Perhaps when it comes to helping us understanding how our custard-like brain works, how mind and brain relate, what an odd phenomenon consciousness is and so forth, the brain is just being shrewd . . . crazy like a fox . . . intuitively sensing just how bizarre this whole subject actually is. To my knowledge, no one has made this “bizarreness business” more entertaining than science fiction writer Terry Bisson. One of his Omni Magazine stories contained this exchange between an alien explorer who has just returned from a visit to Earth and his commander. Apparently, several versions of this dialogue have shown up on the Internet, but this is the one I like best:

[Explorer] They’re made out of meat.

[Commander] Meat?

[Explorer] There’s no doubt about it. We picked several from different parts of the planet, took them aboard our recon vessels, probed them all the way through. They’re completely meat.

[Commander] That’s impossible. What about the radio signals? The messages to the stars.

[Explorer] They use radio waves to talk, but the signals can’t come from them. The signals come from machines.

[Commander] So who made the machines? That’s who we want to contact.

[Explorer] They made the machines. That’s what I’m trying to tell you. Meat made the machines.

[Commander] That’s ridiculous. How can meat make a machine? You’re asking me to believe in sentient meat.

[Explorer] I’m not asking you, I’m telling you. These creatures are the only sentient race in the sector and they’re made out of meat.

[Commander] Maybe they’re like the Orfolei. You know, a carbon-based intelligence that goes through a meat stage.

[Explorer] Nope. They’re born meat and they die meat. We studied them for several of their life spans, which didn’t take too long. Do you have any idea of the life span of meat?

[Commander] Spare me. Okay, maybe they’re only part meat. You know, like the Weddilei. A meat head with an electron plasma brain inside.

[Explorer] Nope, we thought of that, since they do have meat heads like the Weddelei. But I told you, we probed them. They’re meat all the way through.

[Commander] No brain?

[Explorer] Oh, there’s a brain all right. It’s just that the brain is made out of meat!

[Commander] So … what does the thinking?

[Explorer] You’re not understanding, are you? The brain does the thinking. The meat.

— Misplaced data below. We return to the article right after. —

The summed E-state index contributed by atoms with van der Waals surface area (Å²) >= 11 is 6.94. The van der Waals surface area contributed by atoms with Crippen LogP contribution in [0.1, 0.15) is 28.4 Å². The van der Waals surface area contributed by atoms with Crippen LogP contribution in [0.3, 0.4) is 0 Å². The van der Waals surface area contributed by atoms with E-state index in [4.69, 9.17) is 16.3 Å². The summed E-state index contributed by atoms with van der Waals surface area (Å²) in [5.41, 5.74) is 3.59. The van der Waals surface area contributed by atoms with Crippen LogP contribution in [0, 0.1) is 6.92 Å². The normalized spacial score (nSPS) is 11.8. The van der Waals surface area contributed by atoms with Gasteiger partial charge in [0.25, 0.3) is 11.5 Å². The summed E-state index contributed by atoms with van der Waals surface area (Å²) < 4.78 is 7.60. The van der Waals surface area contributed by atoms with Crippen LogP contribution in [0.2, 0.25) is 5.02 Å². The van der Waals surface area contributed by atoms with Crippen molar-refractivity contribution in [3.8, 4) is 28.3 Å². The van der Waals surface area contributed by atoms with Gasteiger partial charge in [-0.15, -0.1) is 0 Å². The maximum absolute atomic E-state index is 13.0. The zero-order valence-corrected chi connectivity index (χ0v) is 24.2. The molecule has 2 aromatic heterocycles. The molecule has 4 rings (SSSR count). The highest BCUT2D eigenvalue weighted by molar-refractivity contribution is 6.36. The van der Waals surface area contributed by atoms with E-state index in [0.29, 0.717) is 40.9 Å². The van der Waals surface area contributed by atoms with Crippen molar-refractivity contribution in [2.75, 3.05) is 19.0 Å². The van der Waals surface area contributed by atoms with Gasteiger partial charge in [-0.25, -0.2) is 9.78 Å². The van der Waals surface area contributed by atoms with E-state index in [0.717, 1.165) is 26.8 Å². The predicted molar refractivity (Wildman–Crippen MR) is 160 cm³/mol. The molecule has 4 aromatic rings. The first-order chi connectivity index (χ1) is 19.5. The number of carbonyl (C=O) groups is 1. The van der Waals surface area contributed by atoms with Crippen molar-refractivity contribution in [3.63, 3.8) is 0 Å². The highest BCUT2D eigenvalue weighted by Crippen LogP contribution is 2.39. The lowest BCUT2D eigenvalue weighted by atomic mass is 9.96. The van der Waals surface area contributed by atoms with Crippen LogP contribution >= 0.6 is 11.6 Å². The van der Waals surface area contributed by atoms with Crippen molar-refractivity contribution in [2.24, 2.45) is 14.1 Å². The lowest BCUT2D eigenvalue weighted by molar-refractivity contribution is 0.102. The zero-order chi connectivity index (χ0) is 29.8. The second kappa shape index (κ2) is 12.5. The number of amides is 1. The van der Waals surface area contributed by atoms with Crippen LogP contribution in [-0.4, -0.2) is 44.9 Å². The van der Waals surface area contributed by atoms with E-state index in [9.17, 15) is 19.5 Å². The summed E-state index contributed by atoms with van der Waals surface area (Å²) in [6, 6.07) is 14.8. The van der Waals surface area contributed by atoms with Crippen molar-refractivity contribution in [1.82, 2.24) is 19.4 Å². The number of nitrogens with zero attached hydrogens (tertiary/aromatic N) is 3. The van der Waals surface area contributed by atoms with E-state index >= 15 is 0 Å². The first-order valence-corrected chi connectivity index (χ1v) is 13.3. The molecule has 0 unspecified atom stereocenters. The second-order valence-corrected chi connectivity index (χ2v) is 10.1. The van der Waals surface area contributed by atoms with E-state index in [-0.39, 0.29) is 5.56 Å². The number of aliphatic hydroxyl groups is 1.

[Commander] Thinking meat? You’re asking me to believe in thinking meat?

[Explorer] Yes, thinking meat! Conscious meat! Loving meat. Dreaming meat. The meat is the whole deal! Are you getting the picture?

[Commander] Omigod. You’re serious then. They’re made out of meat.

[Explorer] Finally. Yes. They are indeed made out meat. And they’ve been trying to get in touch with us for almost a hundred of their years.

So Archie Bunker turns out to have been a sharp-eyed neuroscientist, after all!

What is the bottom line, the moral, if you please, for this clever piece of sci-fi dramaturgy? How about this one: whether you are on the outside looking in (Sisson’s alien) or on the inside looking out (us Sisson meatheads), the brain is always central to understanding what’s happening, no matter discombobulatingly circuitous the route between what’s out there and what we actually conclude is happening. It may be meat but as Dr. Steven Hyman, director of the National Institute of Mental Health, observes, it’s a choice cut. “The human brain,” he says, “is probably the most complex structure in the known universe.” Its one hundred billion neurons are, or would be were they to be struck end to end in a continuous thread, more than two million miles long.

Neuroscientists suspect that each neuron is directly connected to an average of about ten thousand other neurons. Dr. Daniel J. Siegel, associate clinical professor of psychiatry at the UCLA School of Medicine, notes that this makes the brain home to about one million billion of these links. “The number of possible ‘one-off’ patterns of neuronal firing is immense, estimated as a staggering ten times ten one million times (ten to the millionth power),” he marvels.

More than that, we’re stuck with the brain’s “my way or the highway” centrality to what’s going on. Edward O. Wilson, the renowned pioneer of sociobiology and biodiversity, reminds us, “Everything that we know and can ever know about existence is created there.”

Wilson continues, “The human brain bears the stamp of 400 million years of trial and error, traceable by fossils and molecular homology in nearly unbroken sequence from fish to amphibian to reptile to primitive mammal to our immediate primate. In the final step the brain was catapulted to a radically new level, equipped for language and culture. . . . The result was human nature: genius animated with animal craftiness and emotion, combining the passion of politics and art with rationality, to create a new instrument of survival.”

Thinking about how best to help you perform in dolphin-thinking waters, we need to do a reality check on our views about human nature. Older theories about human nature are proving tenacious in the pre-dolphin-thinking mind, but in the minds of people paying serious attention to what we are rapidly learning about the way the world really works already know better. One of our key assignments as dolphin-styled thinkers is to utilize the full powers of our new ways of thinking about human nature becomes second nature.

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